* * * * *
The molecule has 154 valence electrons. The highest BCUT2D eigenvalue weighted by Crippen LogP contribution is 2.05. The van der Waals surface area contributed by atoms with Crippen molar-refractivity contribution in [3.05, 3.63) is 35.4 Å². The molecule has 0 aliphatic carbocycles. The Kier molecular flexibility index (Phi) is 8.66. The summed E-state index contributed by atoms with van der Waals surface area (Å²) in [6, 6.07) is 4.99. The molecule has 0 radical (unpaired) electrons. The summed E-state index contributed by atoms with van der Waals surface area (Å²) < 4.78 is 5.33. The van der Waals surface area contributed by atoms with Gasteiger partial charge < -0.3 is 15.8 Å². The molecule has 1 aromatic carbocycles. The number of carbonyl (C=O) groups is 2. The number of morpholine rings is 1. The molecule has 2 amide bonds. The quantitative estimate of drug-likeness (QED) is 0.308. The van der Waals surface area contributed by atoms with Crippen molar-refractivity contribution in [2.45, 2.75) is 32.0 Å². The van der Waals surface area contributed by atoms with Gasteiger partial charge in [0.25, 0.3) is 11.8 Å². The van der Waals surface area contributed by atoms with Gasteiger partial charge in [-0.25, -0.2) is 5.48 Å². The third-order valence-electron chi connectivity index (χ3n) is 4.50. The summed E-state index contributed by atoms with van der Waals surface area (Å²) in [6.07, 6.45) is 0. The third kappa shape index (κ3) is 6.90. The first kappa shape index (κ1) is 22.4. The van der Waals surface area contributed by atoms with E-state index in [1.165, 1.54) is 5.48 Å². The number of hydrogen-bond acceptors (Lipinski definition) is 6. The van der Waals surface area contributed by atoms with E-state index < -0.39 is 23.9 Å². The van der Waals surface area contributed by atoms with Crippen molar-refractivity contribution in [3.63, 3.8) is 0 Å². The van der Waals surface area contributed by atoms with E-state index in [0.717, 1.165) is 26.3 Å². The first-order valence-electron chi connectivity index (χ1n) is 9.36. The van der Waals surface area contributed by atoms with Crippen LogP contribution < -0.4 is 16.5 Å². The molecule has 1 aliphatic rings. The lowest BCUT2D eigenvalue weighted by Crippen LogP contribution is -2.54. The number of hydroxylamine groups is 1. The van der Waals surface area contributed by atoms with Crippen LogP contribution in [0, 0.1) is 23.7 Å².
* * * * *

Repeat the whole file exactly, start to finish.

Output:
The molecule has 154 valence electrons. The highest BCUT2D eigenvalue weighted by Crippen LogP contribution is 2.05. The van der Waals surface area contributed by atoms with Crippen molar-refractivity contribution in [3.05, 3.63) is 35.4 Å². The molecule has 0 aliphatic carbocycles. The Kier molecular flexibility index (Phi) is 8.66. The summed E-state index contributed by atoms with van der Waals surface area (Å²) in [6, 6.07) is 4.99. The molecule has 0 radical (unpaired) electrons. The summed E-state index contributed by atoms with van der Waals surface area (Å²) < 4.78 is 5.33. The van der Waals surface area contributed by atoms with Gasteiger partial charge < -0.3 is 15.8 Å². The molecule has 1 aromatic carbocycles. The number of carbonyl (C=O) groups is 2. The number of morpholine rings is 1. The molecule has 2 amide bonds. The quantitative estimate of drug-likeness (QED) is 0.308. The van der Waals surface area contributed by atoms with Crippen molar-refractivity contribution in [2.45, 2.75) is 32.0 Å². The van der Waals surface area contributed by atoms with Gasteiger partial charge in [0.25, 0.3) is 11.8 Å². The van der Waals surface area contributed by atoms with Gasteiger partial charge in [-0.25, -0.2) is 5.48 Å². The third-order valence-electron chi connectivity index (χ3n) is 4.50. The summed E-state index contributed by atoms with van der Waals surface area (Å²) in [6.07, 6.45) is 0. The third kappa shape index (κ3) is 6.90. The first kappa shape index (κ1) is 22.4. The van der Waals surface area contributed by atoms with E-state index in [1.165, 1.54) is 5.48 Å². The number of hydrogen-bond acceptors (Lipinski definition) is 6. The van der Waals surface area contributed by atoms with E-state index < -0.39 is 23.9 Å². The van der Waals surface area contributed by atoms with Crippen molar-refractivity contribution in [3.63, 3.8) is 0 Å². The van der Waals surface area contributed by atoms with E-state index in [0.717, 1.165) is 26.3 Å². The first-order valence-electron chi connectivity index (χ1n) is 9.36. The van der Waals surface area contributed by atoms with Crippen LogP contribution < -0.4 is 16.5 Å². The molecule has 1 aliphatic rings. The lowest BCUT2D eigenvalue weighted by Crippen LogP contribution is -2.54. The number of hydroxylamine groups is 1. The van der Waals surface area contributed by atoms with Crippen LogP contribution in [0, 0.1) is 23.7 Å².